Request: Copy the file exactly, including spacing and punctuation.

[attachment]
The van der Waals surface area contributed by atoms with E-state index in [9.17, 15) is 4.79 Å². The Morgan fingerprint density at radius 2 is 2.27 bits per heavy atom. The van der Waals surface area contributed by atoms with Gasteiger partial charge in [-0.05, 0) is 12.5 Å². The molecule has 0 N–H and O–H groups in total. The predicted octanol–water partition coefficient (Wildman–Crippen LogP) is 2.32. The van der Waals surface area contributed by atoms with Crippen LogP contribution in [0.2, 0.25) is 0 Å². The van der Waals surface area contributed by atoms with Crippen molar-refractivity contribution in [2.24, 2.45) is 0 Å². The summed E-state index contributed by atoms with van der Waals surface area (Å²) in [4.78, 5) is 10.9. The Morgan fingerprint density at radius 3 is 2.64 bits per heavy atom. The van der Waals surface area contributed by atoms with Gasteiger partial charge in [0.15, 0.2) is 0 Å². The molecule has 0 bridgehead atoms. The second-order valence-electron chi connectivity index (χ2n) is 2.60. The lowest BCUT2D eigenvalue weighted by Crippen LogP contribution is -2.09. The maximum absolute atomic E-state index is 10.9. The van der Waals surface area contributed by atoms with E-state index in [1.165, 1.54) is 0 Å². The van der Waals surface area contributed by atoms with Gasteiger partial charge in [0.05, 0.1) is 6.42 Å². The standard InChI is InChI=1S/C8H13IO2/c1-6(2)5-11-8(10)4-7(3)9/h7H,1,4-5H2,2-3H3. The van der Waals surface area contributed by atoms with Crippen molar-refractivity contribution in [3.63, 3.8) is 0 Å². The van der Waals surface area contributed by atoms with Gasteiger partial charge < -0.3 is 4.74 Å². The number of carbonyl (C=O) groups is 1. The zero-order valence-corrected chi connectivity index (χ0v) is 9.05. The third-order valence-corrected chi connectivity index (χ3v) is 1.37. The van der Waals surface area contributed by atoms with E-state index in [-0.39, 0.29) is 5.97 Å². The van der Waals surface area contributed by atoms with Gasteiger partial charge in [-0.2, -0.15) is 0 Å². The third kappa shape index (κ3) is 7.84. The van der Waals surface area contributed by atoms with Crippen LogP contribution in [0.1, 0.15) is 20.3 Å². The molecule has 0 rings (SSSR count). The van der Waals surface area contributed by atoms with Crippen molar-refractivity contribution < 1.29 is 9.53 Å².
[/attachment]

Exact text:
The van der Waals surface area contributed by atoms with E-state index in [9.17, 15) is 4.79 Å². The Morgan fingerprint density at radius 2 is 2.27 bits per heavy atom. The van der Waals surface area contributed by atoms with Gasteiger partial charge in [-0.05, 0) is 12.5 Å². The molecule has 0 N–H and O–H groups in total. The predicted octanol–water partition coefficient (Wildman–Crippen LogP) is 2.32. The van der Waals surface area contributed by atoms with Crippen LogP contribution in [0.2, 0.25) is 0 Å². The van der Waals surface area contributed by atoms with Crippen molar-refractivity contribution in [2.24, 2.45) is 0 Å². The summed E-state index contributed by atoms with van der Waals surface area (Å²) in [4.78, 5) is 10.9. The Morgan fingerprint density at radius 3 is 2.64 bits per heavy atom. The van der Waals surface area contributed by atoms with Gasteiger partial charge in [0.15, 0.2) is 0 Å². The molecule has 0 bridgehead atoms. The second-order valence-electron chi connectivity index (χ2n) is 2.60. The lowest BCUT2D eigenvalue weighted by Crippen LogP contribution is -2.09. The maximum absolute atomic E-state index is 10.9. The van der Waals surface area contributed by atoms with E-state index in [1.165, 1.54) is 0 Å². The van der Waals surface area contributed by atoms with Gasteiger partial charge in [0.05, 0.1) is 6.42 Å². The standard InChI is InChI=1S/C8H13IO2/c1-6(2)5-11-8(10)4-7(3)9/h7H,1,4-5H2,2-3H3. The van der Waals surface area contributed by atoms with Crippen molar-refractivity contribution in [3.63, 3.8) is 0 Å². The van der Waals surface area contributed by atoms with Gasteiger partial charge < -0.3 is 4.74 Å². The number of carbonyl (C=O) groups is 1. The zero-order valence-corrected chi connectivity index (χ0v) is 9.05. The third-order valence-corrected chi connectivity index (χ3v) is 1.37. The van der Waals surface area contributed by atoms with E-state index in [-0.39, 0.29) is 5.97 Å². The van der Waals surface area contributed by atoms with Gasteiger partial charge in [-0.2, -0.15) is 0 Å². The third kappa shape index (κ3) is 7.84. The van der Waals surface area contributed by atoms with Crippen LogP contribution in [0.1, 0.15) is 20.3 Å². The molecule has 0 rings (SSSR count). The van der Waals surface area contributed by atoms with Crippen molar-refractivity contribution < 1.29 is 9.53 Å².